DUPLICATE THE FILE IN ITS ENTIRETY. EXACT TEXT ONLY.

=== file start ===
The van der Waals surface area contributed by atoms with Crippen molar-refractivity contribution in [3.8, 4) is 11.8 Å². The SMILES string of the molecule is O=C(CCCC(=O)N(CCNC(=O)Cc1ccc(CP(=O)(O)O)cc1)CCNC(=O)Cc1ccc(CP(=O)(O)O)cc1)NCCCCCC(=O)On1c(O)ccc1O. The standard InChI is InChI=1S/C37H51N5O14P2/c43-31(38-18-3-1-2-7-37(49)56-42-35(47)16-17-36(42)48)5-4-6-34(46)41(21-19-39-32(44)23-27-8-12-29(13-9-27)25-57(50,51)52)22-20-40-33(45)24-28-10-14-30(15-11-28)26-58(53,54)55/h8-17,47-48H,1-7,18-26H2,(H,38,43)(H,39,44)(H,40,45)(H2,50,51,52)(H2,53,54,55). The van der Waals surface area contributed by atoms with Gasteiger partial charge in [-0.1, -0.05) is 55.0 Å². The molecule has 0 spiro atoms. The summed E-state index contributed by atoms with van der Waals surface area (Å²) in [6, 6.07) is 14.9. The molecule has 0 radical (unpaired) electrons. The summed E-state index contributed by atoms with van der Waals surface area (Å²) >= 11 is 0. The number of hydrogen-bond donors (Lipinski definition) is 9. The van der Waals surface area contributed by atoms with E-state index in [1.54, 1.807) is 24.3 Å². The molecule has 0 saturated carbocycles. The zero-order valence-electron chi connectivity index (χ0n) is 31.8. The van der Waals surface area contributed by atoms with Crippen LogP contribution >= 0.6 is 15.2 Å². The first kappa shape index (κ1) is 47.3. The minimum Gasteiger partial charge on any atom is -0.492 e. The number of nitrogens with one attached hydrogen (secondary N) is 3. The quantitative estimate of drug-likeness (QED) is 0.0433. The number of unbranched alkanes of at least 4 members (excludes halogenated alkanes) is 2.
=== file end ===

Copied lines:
The van der Waals surface area contributed by atoms with Crippen molar-refractivity contribution in [3.8, 4) is 11.8 Å². The SMILES string of the molecule is O=C(CCCC(=O)N(CCNC(=O)Cc1ccc(CP(=O)(O)O)cc1)CCNC(=O)Cc1ccc(CP(=O)(O)O)cc1)NCCCCCC(=O)On1c(O)ccc1O. The standard InChI is InChI=1S/C37H51N5O14P2/c43-31(38-18-3-1-2-7-37(49)56-42-35(47)16-17-36(42)48)5-4-6-34(46)41(21-19-39-32(44)23-27-8-12-29(13-9-27)25-57(50,51)52)22-20-40-33(45)24-28-10-14-30(15-11-28)26-58(53,54)55/h8-17,47-48H,1-7,18-26H2,(H,38,43)(H,39,44)(H,40,45)(H2,50,51,52)(H2,53,54,55). The van der Waals surface area contributed by atoms with Gasteiger partial charge in [-0.1, -0.05) is 55.0 Å². The molecule has 0 spiro atoms. The summed E-state index contributed by atoms with van der Waals surface area (Å²) in [6, 6.07) is 14.9. The molecule has 0 radical (unpaired) electrons. The summed E-state index contributed by atoms with van der Waals surface area (Å²) >= 11 is 0. The number of hydrogen-bond donors (Lipinski definition) is 9. The van der Waals surface area contributed by atoms with E-state index in [1.54, 1.807) is 24.3 Å². The molecule has 0 saturated carbocycles. The zero-order valence-electron chi connectivity index (χ0n) is 31.8. The van der Waals surface area contributed by atoms with Crippen LogP contribution >= 0.6 is 15.2 Å². The first kappa shape index (κ1) is 47.3. The minimum Gasteiger partial charge on any atom is -0.492 e. The number of nitrogens with one attached hydrogen (secondary N) is 3. The quantitative estimate of drug-likeness (QED) is 0.0433. The number of unbranched alkanes of at least 4 members (excludes halogenated alkanes) is 2.